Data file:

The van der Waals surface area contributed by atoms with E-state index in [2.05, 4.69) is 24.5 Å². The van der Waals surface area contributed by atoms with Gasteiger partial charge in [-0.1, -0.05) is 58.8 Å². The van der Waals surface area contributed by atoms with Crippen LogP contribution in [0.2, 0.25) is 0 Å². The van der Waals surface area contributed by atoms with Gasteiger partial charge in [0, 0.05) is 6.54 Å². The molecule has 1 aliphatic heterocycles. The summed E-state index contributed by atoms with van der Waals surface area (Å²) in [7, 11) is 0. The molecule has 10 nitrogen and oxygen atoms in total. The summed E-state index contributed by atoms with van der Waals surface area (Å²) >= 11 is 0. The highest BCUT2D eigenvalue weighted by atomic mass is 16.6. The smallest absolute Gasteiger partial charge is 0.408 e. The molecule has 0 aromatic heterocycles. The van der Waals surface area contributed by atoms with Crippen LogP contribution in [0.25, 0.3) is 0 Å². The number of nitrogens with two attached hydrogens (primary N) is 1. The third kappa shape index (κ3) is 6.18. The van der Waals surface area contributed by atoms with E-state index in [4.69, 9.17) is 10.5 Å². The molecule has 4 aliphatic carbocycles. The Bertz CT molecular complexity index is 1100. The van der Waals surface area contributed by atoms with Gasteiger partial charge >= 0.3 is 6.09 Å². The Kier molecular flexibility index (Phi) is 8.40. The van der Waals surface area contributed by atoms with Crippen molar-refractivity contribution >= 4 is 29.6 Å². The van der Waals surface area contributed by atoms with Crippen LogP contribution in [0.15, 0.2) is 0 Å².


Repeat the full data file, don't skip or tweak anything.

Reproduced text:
The van der Waals surface area contributed by atoms with E-state index in [2.05, 4.69) is 24.5 Å². The van der Waals surface area contributed by atoms with Gasteiger partial charge in [-0.1, -0.05) is 58.8 Å². The van der Waals surface area contributed by atoms with Crippen LogP contribution in [0.2, 0.25) is 0 Å². The van der Waals surface area contributed by atoms with Gasteiger partial charge in [0, 0.05) is 6.54 Å². The molecule has 1 aliphatic heterocycles. The summed E-state index contributed by atoms with van der Waals surface area (Å²) in [7, 11) is 0. The molecule has 10 nitrogen and oxygen atoms in total. The summed E-state index contributed by atoms with van der Waals surface area (Å²) >= 11 is 0. The highest BCUT2D eigenvalue weighted by atomic mass is 16.6. The smallest absolute Gasteiger partial charge is 0.408 e. The molecule has 0 aromatic heterocycles. The van der Waals surface area contributed by atoms with Crippen LogP contribution in [0.25, 0.3) is 0 Å². The number of nitrogens with two attached hydrogens (primary N) is 1. The third kappa shape index (κ3) is 6.18. The van der Waals surface area contributed by atoms with E-state index in [4.69, 9.17) is 10.5 Å². The molecule has 4 aliphatic carbocycles. The Bertz CT molecular complexity index is 1100. The van der Waals surface area contributed by atoms with Gasteiger partial charge >= 0.3 is 6.09 Å². The Kier molecular flexibility index (Phi) is 8.40. The van der Waals surface area contributed by atoms with Crippen molar-refractivity contribution >= 4 is 29.6 Å². The van der Waals surface area contributed by atoms with Crippen LogP contribution in [0.15, 0.2) is 0 Å².